And your justice as the noonday.
Rest in the LORD, and wait patiently for Him…”

Personal kindnesses are always nice, and earthly love and comforts dear; but only God can give us the eternal desires of our heart – Jesus.

1. What does it mean to rest in the Lord, to rest in Jesus? What are we resting from? Unto?

2. How do you see the grace of God at work between Ruth and Naomi here, as compared to chapter 2?

3. We can give rest and wellbeing at one level, and we ought always strive to do so. But why can God alone give the deeper rest and wellbeing our soul desires?

Once again, Naomi returned to the subject of security or rest, which she addressed in 1:9. In the first instance, she had asked God to provide her daughters-in-law the “rest” of marriage. Now she was determined to seek this rest for Ruth. Earl Radmacher (1931-2014), NKJV Study Notes on Ruth 3.1

Closing Prayer: Psalm 37.1-6, 34-40
Commit your day and all your activities and needs to the Lord. Ask God to give you courage and strength to do all His will.

Sing Psalm 37.1-6, 34-40
(Neumark: If Thou But Suffer God to Guide Thee)
Let not the wicked make you worry; envy not those who break God’s Word.
Like dying grass will they be sorry, and fade like every dying herb.
Trust in the Lord and do His will; dwell in His grace, be faithful still.

Delight yourself in God’s salvation; He’ll give you all your heart’s desire.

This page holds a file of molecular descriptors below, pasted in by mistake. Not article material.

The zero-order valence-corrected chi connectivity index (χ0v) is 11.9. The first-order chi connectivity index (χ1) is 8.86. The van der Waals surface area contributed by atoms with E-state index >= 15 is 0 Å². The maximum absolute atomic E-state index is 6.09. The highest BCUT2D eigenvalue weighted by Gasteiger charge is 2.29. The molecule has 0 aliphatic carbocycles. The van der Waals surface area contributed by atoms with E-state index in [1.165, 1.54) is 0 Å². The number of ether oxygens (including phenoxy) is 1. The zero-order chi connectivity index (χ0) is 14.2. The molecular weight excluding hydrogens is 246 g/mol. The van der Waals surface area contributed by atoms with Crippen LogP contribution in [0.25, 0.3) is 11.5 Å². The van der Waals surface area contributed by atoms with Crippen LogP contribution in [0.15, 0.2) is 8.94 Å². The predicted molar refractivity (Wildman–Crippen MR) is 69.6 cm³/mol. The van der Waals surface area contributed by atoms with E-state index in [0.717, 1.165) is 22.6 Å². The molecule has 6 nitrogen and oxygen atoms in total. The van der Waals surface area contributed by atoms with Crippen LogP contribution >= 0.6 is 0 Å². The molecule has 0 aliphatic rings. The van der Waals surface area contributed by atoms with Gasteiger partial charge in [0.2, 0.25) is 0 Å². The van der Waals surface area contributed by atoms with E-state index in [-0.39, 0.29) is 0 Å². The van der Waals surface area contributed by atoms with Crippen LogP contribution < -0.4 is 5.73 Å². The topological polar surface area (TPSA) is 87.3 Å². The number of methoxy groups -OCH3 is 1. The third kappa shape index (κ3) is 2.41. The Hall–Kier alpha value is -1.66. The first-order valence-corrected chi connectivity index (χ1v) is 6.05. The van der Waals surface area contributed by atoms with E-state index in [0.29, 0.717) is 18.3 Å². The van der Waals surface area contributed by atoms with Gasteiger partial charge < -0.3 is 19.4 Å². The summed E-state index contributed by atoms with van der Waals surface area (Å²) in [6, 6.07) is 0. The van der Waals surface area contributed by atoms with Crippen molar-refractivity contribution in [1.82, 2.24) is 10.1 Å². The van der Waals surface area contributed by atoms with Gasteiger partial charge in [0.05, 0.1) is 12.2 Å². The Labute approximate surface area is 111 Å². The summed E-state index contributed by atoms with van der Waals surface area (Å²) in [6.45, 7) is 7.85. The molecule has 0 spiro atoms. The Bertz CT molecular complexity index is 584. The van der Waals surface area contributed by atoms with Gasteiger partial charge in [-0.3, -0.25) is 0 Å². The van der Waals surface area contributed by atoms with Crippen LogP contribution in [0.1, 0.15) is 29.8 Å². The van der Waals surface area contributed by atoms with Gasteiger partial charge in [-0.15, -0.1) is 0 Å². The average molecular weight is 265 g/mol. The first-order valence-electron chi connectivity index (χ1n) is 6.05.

Commit to Him your every station, and His good purpose will transpire.
Your righteousness a blazing light He will bring forth against the night.

Wait on the Lord, His way observing, and He will lift you up on high.
Those prone to wicked ways preserving, your eyes shall see cast down to die.
The blameless man shall stand upright, for God preserves him by His might!

Salvation comes from Christ our Savior; He is our strength in time of need.
On us does He bestow His favor, who all His holy judgments heed.
He is our help in troubled times; our refuge He, in Him we hide.

T. M. and Susie Moore

We’re in the process of moving, so our Scriptorium series on Luke will resume April 17. All the studies in Ruth are available for free in our bookstore by clicking here. Order a copy for yourself and a friend, and work your way through this great book together.

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Except as indicated, Scripture taken from the New King James Version. © Copyright 1982 by Thomas Nelson, Inc. Used by permission. All rights reserved. All quotations from Church Fathers from
Joshua, Judges, Ruth, 1-2 Samuel: Ancient Christian Commentary Series IV, John R. Franke, ed, General Editor Thomas C. Oden (Downers Grove: InterVarsity Press, 2005). All psalms for singing are from The Ailbe Psalter (available by clicking here).

T.M. Moore

T. M. Moore is principal of The Fellowship of Ailbe, a spiritual fellowship in the Celtic Christian tradition. He and his wife, Susie, make their home in the Champlain Valley of Vermont.
Books by T. M. Moore